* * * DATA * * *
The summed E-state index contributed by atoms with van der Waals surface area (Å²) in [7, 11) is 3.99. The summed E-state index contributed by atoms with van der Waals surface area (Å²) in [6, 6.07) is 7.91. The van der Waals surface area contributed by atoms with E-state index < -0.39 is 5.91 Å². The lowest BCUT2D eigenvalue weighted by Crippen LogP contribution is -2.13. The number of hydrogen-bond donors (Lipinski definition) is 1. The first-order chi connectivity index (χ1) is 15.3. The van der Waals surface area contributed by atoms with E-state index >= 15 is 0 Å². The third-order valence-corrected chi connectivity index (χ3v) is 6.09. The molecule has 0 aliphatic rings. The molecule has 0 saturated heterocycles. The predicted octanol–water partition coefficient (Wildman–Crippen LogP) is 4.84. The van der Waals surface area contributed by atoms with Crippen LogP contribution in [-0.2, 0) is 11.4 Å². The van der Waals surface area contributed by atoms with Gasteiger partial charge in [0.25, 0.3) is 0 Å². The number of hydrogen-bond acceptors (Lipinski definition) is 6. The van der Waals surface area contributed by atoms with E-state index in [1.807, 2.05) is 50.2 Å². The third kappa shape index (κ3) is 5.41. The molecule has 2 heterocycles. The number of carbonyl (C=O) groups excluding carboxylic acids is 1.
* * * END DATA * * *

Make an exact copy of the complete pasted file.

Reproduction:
The summed E-state index contributed by atoms with van der Waals surface area (Å²) in [7, 11) is 3.99. The summed E-state index contributed by atoms with van der Waals surface area (Å²) in [6, 6.07) is 7.91. The van der Waals surface area contributed by atoms with E-state index < -0.39 is 5.91 Å². The lowest BCUT2D eigenvalue weighted by Crippen LogP contribution is -2.13. The number of hydrogen-bond donors (Lipinski definition) is 1. The first-order chi connectivity index (χ1) is 15.3. The van der Waals surface area contributed by atoms with E-state index >= 15 is 0 Å². The third-order valence-corrected chi connectivity index (χ3v) is 6.09. The molecule has 0 aliphatic rings. The molecule has 0 saturated heterocycles. The predicted octanol–water partition coefficient (Wildman–Crippen LogP) is 4.84. The van der Waals surface area contributed by atoms with Crippen LogP contribution in [-0.2, 0) is 11.4 Å². The van der Waals surface area contributed by atoms with Gasteiger partial charge in [0.25, 0.3) is 0 Å². The number of hydrogen-bond acceptors (Lipinski definition) is 6. The van der Waals surface area contributed by atoms with E-state index in [1.807, 2.05) is 50.2 Å². The third kappa shape index (κ3) is 5.41. The molecule has 2 heterocycles. The number of carbonyl (C=O) groups excluding carboxylic acids is 1.